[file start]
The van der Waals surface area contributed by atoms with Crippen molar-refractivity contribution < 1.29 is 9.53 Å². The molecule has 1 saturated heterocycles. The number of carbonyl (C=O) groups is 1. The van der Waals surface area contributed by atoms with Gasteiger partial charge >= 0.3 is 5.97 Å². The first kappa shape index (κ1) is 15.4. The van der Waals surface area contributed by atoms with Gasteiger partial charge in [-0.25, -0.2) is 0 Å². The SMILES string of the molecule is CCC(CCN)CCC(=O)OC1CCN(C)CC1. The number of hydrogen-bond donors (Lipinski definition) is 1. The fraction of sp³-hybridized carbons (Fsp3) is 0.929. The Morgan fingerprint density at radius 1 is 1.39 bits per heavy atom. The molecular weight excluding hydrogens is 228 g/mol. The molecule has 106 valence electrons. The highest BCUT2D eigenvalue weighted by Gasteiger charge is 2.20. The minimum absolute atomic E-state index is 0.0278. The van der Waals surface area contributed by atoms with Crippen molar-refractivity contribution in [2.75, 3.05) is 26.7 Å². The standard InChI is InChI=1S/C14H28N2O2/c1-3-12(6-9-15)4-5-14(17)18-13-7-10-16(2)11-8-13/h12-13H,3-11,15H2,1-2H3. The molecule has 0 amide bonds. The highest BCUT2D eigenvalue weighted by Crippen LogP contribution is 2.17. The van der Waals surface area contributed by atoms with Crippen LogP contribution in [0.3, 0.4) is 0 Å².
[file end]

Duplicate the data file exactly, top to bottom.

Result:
The van der Waals surface area contributed by atoms with Crippen molar-refractivity contribution < 1.29 is 9.53 Å². The molecule has 1 saturated heterocycles. The number of carbonyl (C=O) groups is 1. The van der Waals surface area contributed by atoms with Gasteiger partial charge >= 0.3 is 5.97 Å². The first kappa shape index (κ1) is 15.4. The van der Waals surface area contributed by atoms with Gasteiger partial charge in [-0.25, -0.2) is 0 Å². The SMILES string of the molecule is CCC(CCN)CCC(=O)OC1CCN(C)CC1. The number of hydrogen-bond donors (Lipinski definition) is 1. The fraction of sp³-hybridized carbons (Fsp3) is 0.929. The Morgan fingerprint density at radius 1 is 1.39 bits per heavy atom. The molecular weight excluding hydrogens is 228 g/mol. The molecule has 106 valence electrons. The highest BCUT2D eigenvalue weighted by Gasteiger charge is 2.20. The minimum absolute atomic E-state index is 0.0278. The van der Waals surface area contributed by atoms with Crippen molar-refractivity contribution in [2.75, 3.05) is 26.7 Å². The standard InChI is InChI=1S/C14H28N2O2/c1-3-12(6-9-15)4-5-14(17)18-13-7-10-16(2)11-8-13/h12-13H,3-11,15H2,1-2H3. The molecule has 0 amide bonds. The highest BCUT2D eigenvalue weighted by Crippen LogP contribution is 2.17. The van der Waals surface area contributed by atoms with Crippen LogP contribution in [0.3, 0.4) is 0 Å².